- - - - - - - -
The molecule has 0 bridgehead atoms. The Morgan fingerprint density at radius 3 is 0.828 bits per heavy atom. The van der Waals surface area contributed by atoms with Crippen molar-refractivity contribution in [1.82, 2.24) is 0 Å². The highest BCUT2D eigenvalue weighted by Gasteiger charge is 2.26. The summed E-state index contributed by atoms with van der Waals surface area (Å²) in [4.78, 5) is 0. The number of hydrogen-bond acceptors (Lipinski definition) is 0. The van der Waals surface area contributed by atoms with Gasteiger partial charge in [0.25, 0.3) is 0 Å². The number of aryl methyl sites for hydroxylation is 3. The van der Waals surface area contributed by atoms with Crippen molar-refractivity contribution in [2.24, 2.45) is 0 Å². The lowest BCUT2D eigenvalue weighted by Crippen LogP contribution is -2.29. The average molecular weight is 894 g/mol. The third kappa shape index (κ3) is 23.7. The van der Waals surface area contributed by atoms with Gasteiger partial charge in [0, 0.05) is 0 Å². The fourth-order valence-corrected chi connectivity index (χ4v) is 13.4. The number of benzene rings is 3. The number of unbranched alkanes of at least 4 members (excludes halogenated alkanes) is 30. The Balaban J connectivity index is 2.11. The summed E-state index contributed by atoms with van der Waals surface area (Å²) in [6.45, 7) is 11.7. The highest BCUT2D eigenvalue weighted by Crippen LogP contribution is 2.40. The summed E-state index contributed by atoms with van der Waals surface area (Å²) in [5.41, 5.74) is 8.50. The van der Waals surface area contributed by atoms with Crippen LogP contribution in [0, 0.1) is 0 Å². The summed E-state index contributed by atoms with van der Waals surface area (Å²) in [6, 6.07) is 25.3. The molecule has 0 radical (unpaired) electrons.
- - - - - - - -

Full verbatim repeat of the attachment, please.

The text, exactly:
The molecule has 0 bridgehead atoms. The Morgan fingerprint density at radius 3 is 0.828 bits per heavy atom. The van der Waals surface area contributed by atoms with Crippen molar-refractivity contribution in [1.82, 2.24) is 0 Å². The highest BCUT2D eigenvalue weighted by Gasteiger charge is 2.26. The summed E-state index contributed by atoms with van der Waals surface area (Å²) in [4.78, 5) is 0. The number of hydrogen-bond acceptors (Lipinski definition) is 0. The van der Waals surface area contributed by atoms with Gasteiger partial charge in [0.25, 0.3) is 0 Å². The number of aryl methyl sites for hydroxylation is 3. The van der Waals surface area contributed by atoms with Crippen molar-refractivity contribution in [2.24, 2.45) is 0 Å². The lowest BCUT2D eigenvalue weighted by Crippen LogP contribution is -2.29. The average molecular weight is 894 g/mol. The third kappa shape index (κ3) is 23.7. The van der Waals surface area contributed by atoms with Gasteiger partial charge in [0, 0.05) is 0 Å². The fourth-order valence-corrected chi connectivity index (χ4v) is 13.4. The number of benzene rings is 3. The number of unbranched alkanes of at least 4 members (excludes halogenated alkanes) is 30. The Balaban J connectivity index is 2.11. The summed E-state index contributed by atoms with van der Waals surface area (Å²) in [6.45, 7) is 11.7. The highest BCUT2D eigenvalue weighted by Crippen LogP contribution is 2.40. The summed E-state index contributed by atoms with van der Waals surface area (Å²) in [5.41, 5.74) is 8.50. The van der Waals surface area contributed by atoms with Crippen LogP contribution in [0, 0.1) is 0 Å². The summed E-state index contributed by atoms with van der Waals surface area (Å²) in [6, 6.07) is 25.3. The molecule has 0 radical (unpaired) electrons.